1/72 ArtModel MiG I-210

Gallery Article by Andrew Desautels (a.k.a. "Andrew D. the Jolly Rogers guy") on July 26 2021

 

      

History
During the Great Patriotic War (WW2 for us Westerners), the Mikoyan design bureau designed a myriad of aircraft which did not enter production. Many fell victim to powerplant problems and shortages, others were sidelined as other types from Yakovlev or Lavochkin were prioritized. However, many Mikoyan designs helped gain valuable experience which benefited other types which would become legendary. The Mikoyan project I-210 is one of those.

Throughout the Cold War the I-210 was believed to be the MiG-5. Actually it did receive a bureau designation of MiG-9, which had absolutely no relation with the jet MiG-9 Fargo, other than its design bureau. It was basically an attempt to mate a MiG-3 airframe with the very promising M-82 radial engine, as the MiG-3's AM-35A inline engine was prioritized for the Il-2 Sturmovik. The design seemed promising on paper, but once built the performance was disappointing. Despite the great power of the M-82, the larger cowling and other changes resulted in far more drag than was anticipated. Wind tunnel testing confirmed the effect of lack of cowling airtightness. 

A small number were built and was combat-proven on the Kalinin front. The I-210 experience led to the improved I-211, whose lessons were applied to Lavochkin's very similar attempt to mate the M-82 to their LaGG-3. The combined experience led to the great success of the La-5, La-5F, La-5FN and ultimately the superb La-7. 

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The Kit
I had been actively researching how to mate a 1/72 Cooperativa La-5 cowling with an MPM MiG-3 fuselage for some time when I discovered a newly-released injection molded kit of the very subject I was attempting! Fate very rarely treats us so well. I had never heard of the company "Art Model" at that time, but I figured it had to be better than what I was attempting. I ordered it straight away and found it to be a very buildable kit; it's no Tamigawa, as the saying goes, but those of us who love Soviet subjects are already used to that.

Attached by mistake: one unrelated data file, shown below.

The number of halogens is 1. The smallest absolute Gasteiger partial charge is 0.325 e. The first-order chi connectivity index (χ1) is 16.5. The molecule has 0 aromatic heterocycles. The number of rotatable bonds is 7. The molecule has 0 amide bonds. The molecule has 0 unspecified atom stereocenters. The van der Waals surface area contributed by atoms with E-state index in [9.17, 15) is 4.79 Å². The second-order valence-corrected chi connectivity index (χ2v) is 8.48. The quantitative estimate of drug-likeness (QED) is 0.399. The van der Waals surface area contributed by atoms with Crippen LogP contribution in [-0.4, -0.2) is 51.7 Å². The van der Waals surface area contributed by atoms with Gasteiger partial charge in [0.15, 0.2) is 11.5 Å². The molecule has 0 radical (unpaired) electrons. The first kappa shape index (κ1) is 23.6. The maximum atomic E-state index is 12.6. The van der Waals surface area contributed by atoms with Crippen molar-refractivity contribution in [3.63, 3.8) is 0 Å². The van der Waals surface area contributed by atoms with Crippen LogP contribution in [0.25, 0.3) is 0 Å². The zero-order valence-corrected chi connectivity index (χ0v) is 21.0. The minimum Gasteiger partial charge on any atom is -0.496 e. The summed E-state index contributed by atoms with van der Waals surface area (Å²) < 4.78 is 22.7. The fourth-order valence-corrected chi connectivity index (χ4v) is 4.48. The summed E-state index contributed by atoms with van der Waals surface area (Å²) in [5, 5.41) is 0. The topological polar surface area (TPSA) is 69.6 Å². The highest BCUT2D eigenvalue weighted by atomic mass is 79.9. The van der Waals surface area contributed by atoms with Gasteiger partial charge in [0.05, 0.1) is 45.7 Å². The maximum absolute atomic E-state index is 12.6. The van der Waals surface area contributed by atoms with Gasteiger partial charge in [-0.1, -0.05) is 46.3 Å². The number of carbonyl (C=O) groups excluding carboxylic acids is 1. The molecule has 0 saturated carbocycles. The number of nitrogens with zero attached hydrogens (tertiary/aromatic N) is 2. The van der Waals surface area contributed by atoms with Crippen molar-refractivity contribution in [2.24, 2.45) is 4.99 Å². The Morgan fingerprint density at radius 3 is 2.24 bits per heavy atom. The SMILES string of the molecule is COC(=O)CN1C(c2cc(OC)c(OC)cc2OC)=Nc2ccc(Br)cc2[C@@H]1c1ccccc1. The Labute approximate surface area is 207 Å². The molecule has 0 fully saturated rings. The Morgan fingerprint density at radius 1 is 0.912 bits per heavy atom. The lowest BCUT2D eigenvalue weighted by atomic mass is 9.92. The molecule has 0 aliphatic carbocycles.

There is also an available colored PE set, some of which I used. The main modifications I did were the scratchbuilt exhaust pipes and exhaust cowl flaps, and the prop blades being installed individually so as to make a seamless spinner. 

The box art seems to show the aircraft in light gray, which was done with some MiG designs by the end of the war and shortly afterward (such as the I-250 and the MiG-9), but the half-dozen existing photos I've seen of the I-210 seem to show AII green (similar to 34102) over AII light blue. I've seen some online builds in which the long, rounded panel aft of the exhausts are painted bare steel, but after poring over the existing photos I'm not convinced that was the case. So, I didn't. I also didn't use the kit decals, as the existing photos seem​ to show the red stars with black outlines. I had suitable replacements in my MiG-3 decal sheets, so on they went. 

This is a great product of a fascinating subject welcome to any connoisseur of early MiGs.  Enjoy the photos!

Andrew Desautels

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Photos and text by Andrew Desautels